A more useful angle presented itself via Mark Frechette, the handsome young man discovered by the great film director Antonioni (Blow-Up, La Notte; etc) on a New York street, and handpicked as the male lead in the director's newest project, "Zabriskie Point". Frechette was a typical lost kid of the hippie generation, and scoring a major motion picture part didn't deter him from going up to Boston to hook up with the people behind Avatar magazine, as he had already planned. After hearing about his movie industry involvement, Frechette was given a warm welcome and did get to hang out directly with the increasingly reclusive Lyman, smoking weed and listening to Jimmie Rodgers records, not to mention Lyman' s own recent recordings. Frechette was perceived as very useful for breaking into the movie industry, and the Family lifestyle appealed to him, so it was a perfect match. After leaving for Hollywood when shooting began, Frechette soon realized that whatever Antonioni had in mind, it was nothing along the lines of any Lymanesque spiritual revolution. The project seemed "European", a confused vision that had little to do with the actual reality of young America. In a series of amusing incidents Frechette tried to hip the Italian director on the way of Mel; instructing him on the Lyman teachings, leaving copies of the Avatar on the set, etc. Although impressed with the radiance of his young star, Antonioni may have had other matters on his mind than the meaning of Woody Guthrie 78s. The resulting movie showed little or none Mel Lyman influence and he didn't make it onto the movie soundtrack either, which was all rock music. The one thing the Lymans did get out of "Zabriskie Point" was yet another recruit, the female lead, Daria Halprin. She was a reluctant disciple, and after some back-and-forths escaped the Family's bosom. Mark Frechette was as willing a recruit as ever, and stayed with the Lymans after the movie was completed. Soon he would get involved in a chain of events that led to him being sent to prison, where he was killed under unclear circumstances. "Zabriskie Point" was the only Hollywood movie he ever made.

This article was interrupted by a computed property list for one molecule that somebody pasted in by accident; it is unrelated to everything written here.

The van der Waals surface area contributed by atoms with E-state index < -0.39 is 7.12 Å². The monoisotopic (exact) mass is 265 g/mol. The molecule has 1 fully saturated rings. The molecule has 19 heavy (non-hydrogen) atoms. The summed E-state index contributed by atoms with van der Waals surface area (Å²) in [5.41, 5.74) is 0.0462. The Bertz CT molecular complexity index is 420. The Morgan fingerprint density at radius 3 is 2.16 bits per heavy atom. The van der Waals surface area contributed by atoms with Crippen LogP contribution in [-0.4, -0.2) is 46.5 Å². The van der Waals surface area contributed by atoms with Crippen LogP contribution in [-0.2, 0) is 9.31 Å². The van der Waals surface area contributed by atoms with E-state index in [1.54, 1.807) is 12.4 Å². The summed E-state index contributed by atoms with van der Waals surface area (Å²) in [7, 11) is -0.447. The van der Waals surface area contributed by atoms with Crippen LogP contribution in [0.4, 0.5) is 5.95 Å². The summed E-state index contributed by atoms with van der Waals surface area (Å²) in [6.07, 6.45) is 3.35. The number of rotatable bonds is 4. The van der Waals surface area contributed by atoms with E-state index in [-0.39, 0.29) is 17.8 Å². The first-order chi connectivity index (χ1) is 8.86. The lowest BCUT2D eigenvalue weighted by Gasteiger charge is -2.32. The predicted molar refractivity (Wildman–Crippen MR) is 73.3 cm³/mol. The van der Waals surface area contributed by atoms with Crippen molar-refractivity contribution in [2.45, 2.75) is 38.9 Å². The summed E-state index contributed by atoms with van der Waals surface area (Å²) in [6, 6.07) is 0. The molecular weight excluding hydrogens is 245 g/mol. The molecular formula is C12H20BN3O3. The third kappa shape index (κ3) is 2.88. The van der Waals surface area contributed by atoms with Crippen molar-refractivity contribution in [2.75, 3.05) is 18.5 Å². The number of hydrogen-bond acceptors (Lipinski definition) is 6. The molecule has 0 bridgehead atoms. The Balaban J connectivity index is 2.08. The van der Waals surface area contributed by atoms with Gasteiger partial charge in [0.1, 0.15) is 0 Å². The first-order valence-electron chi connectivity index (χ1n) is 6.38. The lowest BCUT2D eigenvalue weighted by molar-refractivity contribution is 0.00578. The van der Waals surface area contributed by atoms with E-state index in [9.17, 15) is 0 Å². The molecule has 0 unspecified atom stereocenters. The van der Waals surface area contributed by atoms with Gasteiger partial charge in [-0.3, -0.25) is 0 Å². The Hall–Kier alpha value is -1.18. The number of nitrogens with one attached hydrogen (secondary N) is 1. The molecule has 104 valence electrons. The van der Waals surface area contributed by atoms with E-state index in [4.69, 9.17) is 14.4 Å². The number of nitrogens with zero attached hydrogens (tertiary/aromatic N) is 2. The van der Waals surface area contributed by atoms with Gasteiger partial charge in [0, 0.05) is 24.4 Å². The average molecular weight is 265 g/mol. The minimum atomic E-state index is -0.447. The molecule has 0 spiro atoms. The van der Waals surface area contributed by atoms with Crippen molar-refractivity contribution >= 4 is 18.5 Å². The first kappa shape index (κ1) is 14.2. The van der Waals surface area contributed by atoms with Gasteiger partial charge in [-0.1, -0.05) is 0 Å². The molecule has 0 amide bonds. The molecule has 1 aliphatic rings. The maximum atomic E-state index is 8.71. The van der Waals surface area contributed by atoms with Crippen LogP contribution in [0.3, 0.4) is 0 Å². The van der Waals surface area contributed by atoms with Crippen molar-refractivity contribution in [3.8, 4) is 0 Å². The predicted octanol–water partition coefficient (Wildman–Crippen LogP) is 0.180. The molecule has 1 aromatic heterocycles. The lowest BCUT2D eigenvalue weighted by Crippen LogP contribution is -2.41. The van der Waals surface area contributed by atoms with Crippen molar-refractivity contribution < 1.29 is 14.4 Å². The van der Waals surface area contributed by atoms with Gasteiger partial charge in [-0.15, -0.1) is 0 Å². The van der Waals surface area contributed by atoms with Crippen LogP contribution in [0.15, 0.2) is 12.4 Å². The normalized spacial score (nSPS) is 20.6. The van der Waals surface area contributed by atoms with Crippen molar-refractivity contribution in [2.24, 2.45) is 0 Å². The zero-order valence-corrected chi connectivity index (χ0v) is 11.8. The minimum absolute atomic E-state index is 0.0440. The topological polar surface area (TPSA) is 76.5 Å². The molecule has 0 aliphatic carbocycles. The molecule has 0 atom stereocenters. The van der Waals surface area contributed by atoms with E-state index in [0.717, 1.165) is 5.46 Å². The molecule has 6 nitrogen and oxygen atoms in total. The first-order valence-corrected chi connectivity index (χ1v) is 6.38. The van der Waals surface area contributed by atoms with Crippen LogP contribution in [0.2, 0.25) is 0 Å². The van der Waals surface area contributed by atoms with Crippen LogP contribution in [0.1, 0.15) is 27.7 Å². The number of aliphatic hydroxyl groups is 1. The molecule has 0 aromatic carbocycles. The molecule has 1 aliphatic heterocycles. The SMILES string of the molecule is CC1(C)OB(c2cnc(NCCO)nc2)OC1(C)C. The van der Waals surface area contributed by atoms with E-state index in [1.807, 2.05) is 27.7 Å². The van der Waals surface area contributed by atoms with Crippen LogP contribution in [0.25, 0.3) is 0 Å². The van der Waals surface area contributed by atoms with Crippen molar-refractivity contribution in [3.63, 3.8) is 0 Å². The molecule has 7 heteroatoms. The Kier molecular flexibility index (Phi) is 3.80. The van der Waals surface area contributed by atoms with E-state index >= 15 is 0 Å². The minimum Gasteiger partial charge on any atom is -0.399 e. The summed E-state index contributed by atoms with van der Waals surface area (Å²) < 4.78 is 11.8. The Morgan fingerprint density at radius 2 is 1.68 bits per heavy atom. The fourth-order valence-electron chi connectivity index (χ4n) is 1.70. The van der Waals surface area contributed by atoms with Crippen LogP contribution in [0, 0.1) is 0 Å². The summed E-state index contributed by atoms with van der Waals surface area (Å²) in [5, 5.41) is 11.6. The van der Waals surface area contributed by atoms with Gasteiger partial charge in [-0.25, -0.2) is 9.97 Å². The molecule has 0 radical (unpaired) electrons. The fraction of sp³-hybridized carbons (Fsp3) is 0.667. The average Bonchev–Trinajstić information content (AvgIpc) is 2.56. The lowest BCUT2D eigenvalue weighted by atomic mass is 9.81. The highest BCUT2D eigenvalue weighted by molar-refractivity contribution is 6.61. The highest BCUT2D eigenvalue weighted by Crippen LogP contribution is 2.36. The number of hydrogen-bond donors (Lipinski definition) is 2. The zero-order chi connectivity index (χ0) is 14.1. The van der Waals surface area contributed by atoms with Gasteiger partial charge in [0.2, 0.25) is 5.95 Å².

Although the story is strangely forgotten today there is no lack of source material. The most famous account of the Mel Lyman Family appeared in Rolling Stone magazine in 1971, by feature editor David Felton. Although well-written and thoroughly researched, the interview with Lyman himself at the end is the only part that seems reasonably objective. In 1972 the Lymans tried softening their image, but in the wake of the Manson murder trial interest in alternate lifestyles was on the decline, and the rest of the 1970s were spent on low-profile projects and quiet perseverance.